Dealing with the property issues of de facto partners
A significant amount of the Family Law Act deals with the division of property and finances after relationship breakdown. Similarly to the case with children’s issues, the Constitution allows the Commonwealth to make laws and decisions about property only in relation to marital breakdown. So for many years, the property issues of de facto couples experiencing relationship breakdown were not covered under the Act.
This situation effectively discriminated against unmarried couples, who were required to take their property disputes to the state court instead. Not only are the costs of going to a state court much higher than the costs of a property case in the Commonwealth’s Family Court, but the state legislation for property division on relationship breakdown uses different criteria. (Less wealthy, low-earning unmarried partners are likely to receive significantly less from a property distribution in a state court than they would under the Commonwealth law because the state legislation does not take into account likely future earnings of a high-earning spouse.) For more information see How the court decides property and financial issues.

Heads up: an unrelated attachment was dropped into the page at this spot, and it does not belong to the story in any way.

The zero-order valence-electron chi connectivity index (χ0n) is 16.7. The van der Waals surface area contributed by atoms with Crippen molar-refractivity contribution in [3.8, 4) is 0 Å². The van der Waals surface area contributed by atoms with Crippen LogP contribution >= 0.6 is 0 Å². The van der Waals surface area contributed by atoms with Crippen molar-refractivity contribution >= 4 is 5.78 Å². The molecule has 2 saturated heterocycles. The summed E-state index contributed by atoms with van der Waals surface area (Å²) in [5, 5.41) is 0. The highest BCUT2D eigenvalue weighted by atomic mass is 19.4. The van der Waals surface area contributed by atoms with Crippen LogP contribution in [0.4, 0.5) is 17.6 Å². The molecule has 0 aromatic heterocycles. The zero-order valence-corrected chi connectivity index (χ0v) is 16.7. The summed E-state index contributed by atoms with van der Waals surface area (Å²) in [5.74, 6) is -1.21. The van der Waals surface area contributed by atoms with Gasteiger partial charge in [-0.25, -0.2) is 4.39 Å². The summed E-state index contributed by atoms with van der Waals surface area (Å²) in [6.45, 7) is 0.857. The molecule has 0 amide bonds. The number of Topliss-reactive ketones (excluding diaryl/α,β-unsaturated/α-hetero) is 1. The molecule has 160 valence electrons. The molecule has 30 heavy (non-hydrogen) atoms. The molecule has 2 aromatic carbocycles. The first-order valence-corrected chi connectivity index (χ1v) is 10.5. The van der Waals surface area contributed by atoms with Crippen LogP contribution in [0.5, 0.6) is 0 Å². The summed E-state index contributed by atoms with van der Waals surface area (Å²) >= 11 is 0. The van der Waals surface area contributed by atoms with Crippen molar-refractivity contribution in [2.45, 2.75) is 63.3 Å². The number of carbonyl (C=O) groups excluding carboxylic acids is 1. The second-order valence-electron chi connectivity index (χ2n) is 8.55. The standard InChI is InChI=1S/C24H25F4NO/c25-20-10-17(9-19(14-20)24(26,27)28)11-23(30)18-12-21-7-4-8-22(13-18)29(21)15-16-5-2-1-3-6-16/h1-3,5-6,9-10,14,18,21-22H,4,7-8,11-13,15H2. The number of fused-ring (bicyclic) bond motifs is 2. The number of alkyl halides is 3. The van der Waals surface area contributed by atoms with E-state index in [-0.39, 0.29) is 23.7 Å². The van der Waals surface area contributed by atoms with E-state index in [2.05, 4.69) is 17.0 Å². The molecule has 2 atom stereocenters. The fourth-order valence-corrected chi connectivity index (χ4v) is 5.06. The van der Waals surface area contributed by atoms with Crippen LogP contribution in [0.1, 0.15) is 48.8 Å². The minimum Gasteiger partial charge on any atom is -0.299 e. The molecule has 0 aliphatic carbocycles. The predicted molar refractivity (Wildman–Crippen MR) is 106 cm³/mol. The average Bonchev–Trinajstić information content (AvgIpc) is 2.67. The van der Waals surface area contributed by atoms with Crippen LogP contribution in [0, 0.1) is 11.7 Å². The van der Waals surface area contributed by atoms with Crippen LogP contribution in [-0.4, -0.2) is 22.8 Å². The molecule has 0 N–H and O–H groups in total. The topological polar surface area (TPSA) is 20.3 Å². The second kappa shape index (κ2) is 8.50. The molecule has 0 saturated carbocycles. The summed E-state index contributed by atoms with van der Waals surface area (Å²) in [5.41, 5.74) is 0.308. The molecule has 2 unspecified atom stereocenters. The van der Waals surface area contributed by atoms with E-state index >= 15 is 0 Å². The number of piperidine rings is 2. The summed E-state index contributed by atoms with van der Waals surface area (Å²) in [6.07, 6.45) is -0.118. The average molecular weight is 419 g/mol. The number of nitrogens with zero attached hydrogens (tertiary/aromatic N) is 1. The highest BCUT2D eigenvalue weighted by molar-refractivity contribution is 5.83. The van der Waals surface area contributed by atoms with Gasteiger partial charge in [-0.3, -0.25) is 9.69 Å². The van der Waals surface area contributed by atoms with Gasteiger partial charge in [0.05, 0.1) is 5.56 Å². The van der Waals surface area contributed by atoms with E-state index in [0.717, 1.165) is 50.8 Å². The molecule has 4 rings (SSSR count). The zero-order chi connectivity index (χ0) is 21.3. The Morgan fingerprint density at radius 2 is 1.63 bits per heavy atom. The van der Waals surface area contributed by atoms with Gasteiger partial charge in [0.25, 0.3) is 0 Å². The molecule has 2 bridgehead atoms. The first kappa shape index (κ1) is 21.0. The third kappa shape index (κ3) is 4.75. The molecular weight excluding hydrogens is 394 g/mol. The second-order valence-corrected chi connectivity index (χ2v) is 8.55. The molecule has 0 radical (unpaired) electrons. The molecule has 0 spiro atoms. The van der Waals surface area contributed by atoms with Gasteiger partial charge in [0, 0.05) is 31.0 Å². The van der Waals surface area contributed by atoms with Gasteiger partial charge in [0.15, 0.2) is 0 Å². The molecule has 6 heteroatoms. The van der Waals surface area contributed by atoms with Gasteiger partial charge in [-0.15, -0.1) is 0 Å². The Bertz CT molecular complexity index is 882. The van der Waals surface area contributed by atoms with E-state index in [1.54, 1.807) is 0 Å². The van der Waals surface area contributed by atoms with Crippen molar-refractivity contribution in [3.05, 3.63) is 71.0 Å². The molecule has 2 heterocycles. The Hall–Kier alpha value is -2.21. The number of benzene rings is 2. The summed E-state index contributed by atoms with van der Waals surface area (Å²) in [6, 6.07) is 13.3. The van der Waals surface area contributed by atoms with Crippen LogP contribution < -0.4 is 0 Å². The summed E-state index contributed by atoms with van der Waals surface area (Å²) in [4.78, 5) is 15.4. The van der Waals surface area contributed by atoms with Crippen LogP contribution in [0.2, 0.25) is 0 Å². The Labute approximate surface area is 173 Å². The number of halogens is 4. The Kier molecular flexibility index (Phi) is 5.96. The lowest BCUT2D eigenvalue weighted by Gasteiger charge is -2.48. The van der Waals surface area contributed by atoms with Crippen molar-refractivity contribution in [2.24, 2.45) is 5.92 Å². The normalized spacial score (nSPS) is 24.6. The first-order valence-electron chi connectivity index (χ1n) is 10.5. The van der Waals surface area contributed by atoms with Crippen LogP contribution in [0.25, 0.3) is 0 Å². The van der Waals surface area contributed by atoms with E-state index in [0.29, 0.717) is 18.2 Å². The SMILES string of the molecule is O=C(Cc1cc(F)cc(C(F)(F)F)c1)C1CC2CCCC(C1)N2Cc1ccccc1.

The unfairness and inconvenience of this situation had long been recognised and so progressively from 2003, the states and territories began passing laws referring their power over the property of de facto couples to the Commonwealth. Under the Family Law Amendment (De facto Financial Matters and other Measures) Act 2008 de facto couples (including same-sex couples) can now access Commonwealth law and Commonwealth courts in relations to property distribution and other financial matters at the end of their relationships. For further details see Removing discrimination in Commonwealth law.